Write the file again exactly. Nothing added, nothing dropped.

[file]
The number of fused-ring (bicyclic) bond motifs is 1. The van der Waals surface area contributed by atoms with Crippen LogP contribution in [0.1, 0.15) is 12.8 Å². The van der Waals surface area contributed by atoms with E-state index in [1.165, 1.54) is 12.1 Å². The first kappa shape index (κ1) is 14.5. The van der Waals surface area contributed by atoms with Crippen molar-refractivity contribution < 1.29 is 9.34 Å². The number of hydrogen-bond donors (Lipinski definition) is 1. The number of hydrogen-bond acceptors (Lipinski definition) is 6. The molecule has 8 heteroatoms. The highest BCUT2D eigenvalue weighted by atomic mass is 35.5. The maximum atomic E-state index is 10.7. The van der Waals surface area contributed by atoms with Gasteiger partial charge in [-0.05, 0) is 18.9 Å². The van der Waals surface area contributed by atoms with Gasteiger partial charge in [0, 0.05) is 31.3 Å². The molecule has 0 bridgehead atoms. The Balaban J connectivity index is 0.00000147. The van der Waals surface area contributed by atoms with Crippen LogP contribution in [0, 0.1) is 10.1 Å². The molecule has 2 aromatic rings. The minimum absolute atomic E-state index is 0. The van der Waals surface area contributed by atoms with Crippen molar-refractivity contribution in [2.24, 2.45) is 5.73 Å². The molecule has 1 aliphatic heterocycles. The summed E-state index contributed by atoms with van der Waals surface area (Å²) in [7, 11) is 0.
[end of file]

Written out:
The number of fused-ring (bicyclic) bond motifs is 1. The van der Waals surface area contributed by atoms with Crippen LogP contribution in [0.1, 0.15) is 12.8 Å². The van der Waals surface area contributed by atoms with E-state index in [1.165, 1.54) is 12.1 Å². The first kappa shape index (κ1) is 14.5. The van der Waals surface area contributed by atoms with Crippen molar-refractivity contribution < 1.29 is 9.34 Å². The number of hydrogen-bond donors (Lipinski definition) is 1. The number of hydrogen-bond acceptors (Lipinski definition) is 6. The molecule has 8 heteroatoms. The highest BCUT2D eigenvalue weighted by atomic mass is 35.5. The maximum atomic E-state index is 10.7. The van der Waals surface area contributed by atoms with Gasteiger partial charge in [-0.05, 0) is 18.9 Å². The van der Waals surface area contributed by atoms with Gasteiger partial charge in [0, 0.05) is 31.3 Å². The molecule has 0 bridgehead atoms. The Balaban J connectivity index is 0.00000147. The van der Waals surface area contributed by atoms with Crippen LogP contribution in [0, 0.1) is 10.1 Å². The molecule has 2 aromatic rings. The minimum absolute atomic E-state index is 0. The van der Waals surface area contributed by atoms with Crippen molar-refractivity contribution in [2.24, 2.45) is 5.73 Å². The molecule has 1 aliphatic heterocycles. The summed E-state index contributed by atoms with van der Waals surface area (Å²) in [7, 11) is 0.